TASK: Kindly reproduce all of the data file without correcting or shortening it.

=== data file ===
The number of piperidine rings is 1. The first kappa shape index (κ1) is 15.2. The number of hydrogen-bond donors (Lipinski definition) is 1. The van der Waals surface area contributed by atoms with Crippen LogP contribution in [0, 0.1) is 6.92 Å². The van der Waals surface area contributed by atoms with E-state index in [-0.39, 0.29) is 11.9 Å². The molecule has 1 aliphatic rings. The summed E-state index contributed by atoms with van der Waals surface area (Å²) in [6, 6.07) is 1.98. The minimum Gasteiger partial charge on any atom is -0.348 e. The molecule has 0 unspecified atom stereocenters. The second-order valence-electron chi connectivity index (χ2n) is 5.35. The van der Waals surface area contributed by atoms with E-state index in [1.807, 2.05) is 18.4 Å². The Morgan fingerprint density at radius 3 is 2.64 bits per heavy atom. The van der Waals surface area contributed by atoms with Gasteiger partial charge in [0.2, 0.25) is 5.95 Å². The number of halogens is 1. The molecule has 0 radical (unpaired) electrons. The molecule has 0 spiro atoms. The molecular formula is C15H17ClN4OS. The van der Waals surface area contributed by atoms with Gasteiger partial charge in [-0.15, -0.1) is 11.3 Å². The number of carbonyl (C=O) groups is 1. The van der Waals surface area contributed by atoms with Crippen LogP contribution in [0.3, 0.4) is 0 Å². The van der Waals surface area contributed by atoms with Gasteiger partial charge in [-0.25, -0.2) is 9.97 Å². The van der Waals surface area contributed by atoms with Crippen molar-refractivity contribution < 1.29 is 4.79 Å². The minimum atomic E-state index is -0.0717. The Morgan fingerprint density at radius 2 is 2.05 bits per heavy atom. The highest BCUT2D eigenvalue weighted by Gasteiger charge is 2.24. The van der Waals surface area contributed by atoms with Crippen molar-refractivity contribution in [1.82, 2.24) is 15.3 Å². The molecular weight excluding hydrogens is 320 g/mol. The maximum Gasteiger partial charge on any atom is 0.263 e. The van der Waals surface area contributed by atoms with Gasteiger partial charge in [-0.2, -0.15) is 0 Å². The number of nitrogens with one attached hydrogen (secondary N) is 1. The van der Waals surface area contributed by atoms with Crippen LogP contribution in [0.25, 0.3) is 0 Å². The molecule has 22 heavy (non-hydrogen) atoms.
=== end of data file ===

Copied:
The number of piperidine rings is 1. The first kappa shape index (κ1) is 15.2. The number of hydrogen-bond donors (Lipinski definition) is 1. The van der Waals surface area contributed by atoms with Crippen LogP contribution in [0, 0.1) is 6.92 Å². The van der Waals surface area contributed by atoms with E-state index in [-0.39, 0.29) is 11.9 Å². The molecule has 1 aliphatic rings. The summed E-state index contributed by atoms with van der Waals surface area (Å²) in [6, 6.07) is 1.98. The minimum Gasteiger partial charge on any atom is -0.348 e. The molecule has 0 unspecified atom stereocenters. The second-order valence-electron chi connectivity index (χ2n) is 5.35. The van der Waals surface area contributed by atoms with E-state index in [1.807, 2.05) is 18.4 Å². The Morgan fingerprint density at radius 3 is 2.64 bits per heavy atom. The van der Waals surface area contributed by atoms with Gasteiger partial charge in [0.2, 0.25) is 5.95 Å². The number of halogens is 1. The molecule has 0 radical (unpaired) electrons. The molecule has 0 spiro atoms. The molecular formula is C15H17ClN4OS. The van der Waals surface area contributed by atoms with Gasteiger partial charge in [-0.15, -0.1) is 11.3 Å². The number of carbonyl (C=O) groups is 1. The van der Waals surface area contributed by atoms with Crippen LogP contribution in [0.3, 0.4) is 0 Å². The van der Waals surface area contributed by atoms with Gasteiger partial charge in [-0.25, -0.2) is 9.97 Å². The van der Waals surface area contributed by atoms with Crippen molar-refractivity contribution < 1.29 is 4.79 Å². The minimum atomic E-state index is -0.0717. The Morgan fingerprint density at radius 2 is 2.05 bits per heavy atom. The highest BCUT2D eigenvalue weighted by Gasteiger charge is 2.24. The van der Waals surface area contributed by atoms with Crippen molar-refractivity contribution in [1.82, 2.24) is 15.3 Å². The molecular weight excluding hydrogens is 320 g/mol. The maximum Gasteiger partial charge on any atom is 0.263 e. The van der Waals surface area contributed by atoms with Gasteiger partial charge in [-0.2, -0.15) is 0 Å². The number of nitrogens with one attached hydrogen (secondary N) is 1. The van der Waals surface area contributed by atoms with Crippen LogP contribution in [0.25, 0.3) is 0 Å². The molecule has 22 heavy (non-hydrogen) atoms.